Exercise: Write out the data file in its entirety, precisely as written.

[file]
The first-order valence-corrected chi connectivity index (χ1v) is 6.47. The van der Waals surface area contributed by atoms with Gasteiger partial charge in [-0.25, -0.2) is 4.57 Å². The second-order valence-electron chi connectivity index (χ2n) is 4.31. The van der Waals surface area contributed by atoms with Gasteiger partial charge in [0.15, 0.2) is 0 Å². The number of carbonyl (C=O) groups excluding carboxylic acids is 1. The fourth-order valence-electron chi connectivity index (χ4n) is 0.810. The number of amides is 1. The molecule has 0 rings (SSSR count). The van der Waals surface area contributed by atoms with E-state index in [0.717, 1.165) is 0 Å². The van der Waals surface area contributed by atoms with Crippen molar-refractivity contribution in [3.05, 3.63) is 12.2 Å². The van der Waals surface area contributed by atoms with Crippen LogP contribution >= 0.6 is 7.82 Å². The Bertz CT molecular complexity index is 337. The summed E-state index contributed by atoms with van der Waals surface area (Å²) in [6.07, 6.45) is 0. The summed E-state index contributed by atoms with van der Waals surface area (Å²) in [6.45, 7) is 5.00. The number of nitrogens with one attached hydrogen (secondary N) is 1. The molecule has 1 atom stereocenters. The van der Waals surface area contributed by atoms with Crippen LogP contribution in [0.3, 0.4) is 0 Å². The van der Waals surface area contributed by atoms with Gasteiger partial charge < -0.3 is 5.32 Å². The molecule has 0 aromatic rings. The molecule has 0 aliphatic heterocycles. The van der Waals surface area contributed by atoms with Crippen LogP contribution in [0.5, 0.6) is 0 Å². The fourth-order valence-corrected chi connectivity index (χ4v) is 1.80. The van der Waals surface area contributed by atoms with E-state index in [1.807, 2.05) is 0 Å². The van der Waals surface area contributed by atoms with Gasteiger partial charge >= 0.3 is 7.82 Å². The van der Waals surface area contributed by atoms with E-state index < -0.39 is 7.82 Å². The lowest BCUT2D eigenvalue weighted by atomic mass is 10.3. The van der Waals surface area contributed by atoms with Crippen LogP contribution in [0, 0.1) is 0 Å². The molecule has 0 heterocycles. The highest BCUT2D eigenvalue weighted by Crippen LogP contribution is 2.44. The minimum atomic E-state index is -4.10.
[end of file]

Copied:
The first-order valence-corrected chi connectivity index (χ1v) is 6.47. The van der Waals surface area contributed by atoms with Gasteiger partial charge in [-0.25, -0.2) is 4.57 Å². The second-order valence-electron chi connectivity index (χ2n) is 4.31. The van der Waals surface area contributed by atoms with Gasteiger partial charge in [0.15, 0.2) is 0 Å². The number of carbonyl (C=O) groups excluding carboxylic acids is 1. The fourth-order valence-electron chi connectivity index (χ4n) is 0.810. The number of amides is 1. The molecule has 0 rings (SSSR count). The van der Waals surface area contributed by atoms with E-state index in [0.717, 1.165) is 0 Å². The van der Waals surface area contributed by atoms with Crippen molar-refractivity contribution in [3.05, 3.63) is 12.2 Å². The van der Waals surface area contributed by atoms with Crippen LogP contribution >= 0.6 is 7.82 Å². The Bertz CT molecular complexity index is 337. The summed E-state index contributed by atoms with van der Waals surface area (Å²) in [6.07, 6.45) is 0. The summed E-state index contributed by atoms with van der Waals surface area (Å²) in [6.45, 7) is 5.00. The number of nitrogens with one attached hydrogen (secondary N) is 1. The molecule has 1 atom stereocenters. The van der Waals surface area contributed by atoms with Crippen LogP contribution in [0.3, 0.4) is 0 Å². The van der Waals surface area contributed by atoms with Gasteiger partial charge < -0.3 is 5.32 Å². The molecule has 0 aromatic rings. The molecule has 0 aliphatic heterocycles. The van der Waals surface area contributed by atoms with Crippen LogP contribution in [0.5, 0.6) is 0 Å². The fourth-order valence-corrected chi connectivity index (χ4v) is 1.80. The van der Waals surface area contributed by atoms with E-state index in [1.807, 2.05) is 0 Å². The van der Waals surface area contributed by atoms with Gasteiger partial charge >= 0.3 is 7.82 Å². The van der Waals surface area contributed by atoms with E-state index < -0.39 is 7.82 Å². The lowest BCUT2D eigenvalue weighted by atomic mass is 10.3. The van der Waals surface area contributed by atoms with Crippen LogP contribution in [0, 0.1) is 0 Å². The molecule has 0 heterocycles. The highest BCUT2D eigenvalue weighted by Crippen LogP contribution is 2.44. The minimum atomic E-state index is -4.10.